China's cumulative market-based electricity trades reached 5,254.3 TWh in 2022, up 39% against the volume in 2021, data from the China Electricity Council showed.
The market trades represented 60.8% of the nation's total power consumption last year, with the share up by 15.4 percentage points from the year earlier.
Of all market trades, medium and long-term power supply was 4,140.8 TWh, a 36.2% rise from 2021, the CEC data showed.
In December, the power market trades rose 17.9% year on year to 481.8 TWh, of which 373.1 TWh belonged to medium and long-term power supply, which increased 17.5% from the previous year.
Specifically, within-province trades reached 4,218.1 TWh in 2022, and cross-province trades reached 1,026.2 TWh, the data showed.
By region, trades concluded at exchanges covered by the State Grid totaled 4,161.8 TWh last year, up 42.7% year on year, accounting for 60.8% of power consumption in the region. State Grid supplies power to over 1.1 billion population in 26 provinces, autonomous regions and municipalities, covering 88% of Chinese national territory.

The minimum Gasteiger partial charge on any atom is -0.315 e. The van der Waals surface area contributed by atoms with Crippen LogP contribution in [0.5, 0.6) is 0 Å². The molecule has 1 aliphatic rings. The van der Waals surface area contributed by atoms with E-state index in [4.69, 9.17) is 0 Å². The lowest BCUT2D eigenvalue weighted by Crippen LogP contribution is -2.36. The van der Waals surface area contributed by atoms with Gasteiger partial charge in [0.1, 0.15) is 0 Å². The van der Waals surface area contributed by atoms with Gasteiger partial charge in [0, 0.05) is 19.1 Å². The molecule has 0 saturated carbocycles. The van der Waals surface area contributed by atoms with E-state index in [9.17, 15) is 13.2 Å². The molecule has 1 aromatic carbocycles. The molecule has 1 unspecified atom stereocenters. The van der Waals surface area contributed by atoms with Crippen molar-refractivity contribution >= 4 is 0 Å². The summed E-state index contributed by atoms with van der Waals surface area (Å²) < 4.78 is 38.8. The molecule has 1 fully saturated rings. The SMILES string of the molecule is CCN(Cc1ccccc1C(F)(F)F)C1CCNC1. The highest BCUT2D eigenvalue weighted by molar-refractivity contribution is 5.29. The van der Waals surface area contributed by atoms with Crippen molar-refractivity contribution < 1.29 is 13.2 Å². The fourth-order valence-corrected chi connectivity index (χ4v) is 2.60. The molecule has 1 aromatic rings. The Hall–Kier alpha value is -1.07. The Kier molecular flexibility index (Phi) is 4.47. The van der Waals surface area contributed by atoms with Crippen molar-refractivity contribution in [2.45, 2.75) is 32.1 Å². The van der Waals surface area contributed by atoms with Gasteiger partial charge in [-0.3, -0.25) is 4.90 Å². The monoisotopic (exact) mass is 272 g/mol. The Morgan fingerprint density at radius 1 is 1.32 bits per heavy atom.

Trades concluded at exchanges covered by China Southern Power Grid rose 27.4% to 853.6 TWh, accounting for 58.35 of use in the region. The southern regional power market covers five provinces – Guangdong, Guangxi, Yunnan, Guizhou and Hainan.
Also, there were 238.9 TWh that happened at Inner Mongolia power exchange center, which increased 24.9% year on year and accounted for 71.9% of power consumption in the region.
The increase in market-based electricity trades signals accelerated power sector reforms and another step toward the creation of a nationwide power market that will underpin the next phase of Beijing's decarbonization agenda.
China aims to build a preliminary uniform power market system by 2025 and have it operational; by 2030, it aims to optimize allocation of power resources and improve the stability and flexibility of the power system, according to the NDRC.
(Writing by Alex Guo Editing by Harry Huo)
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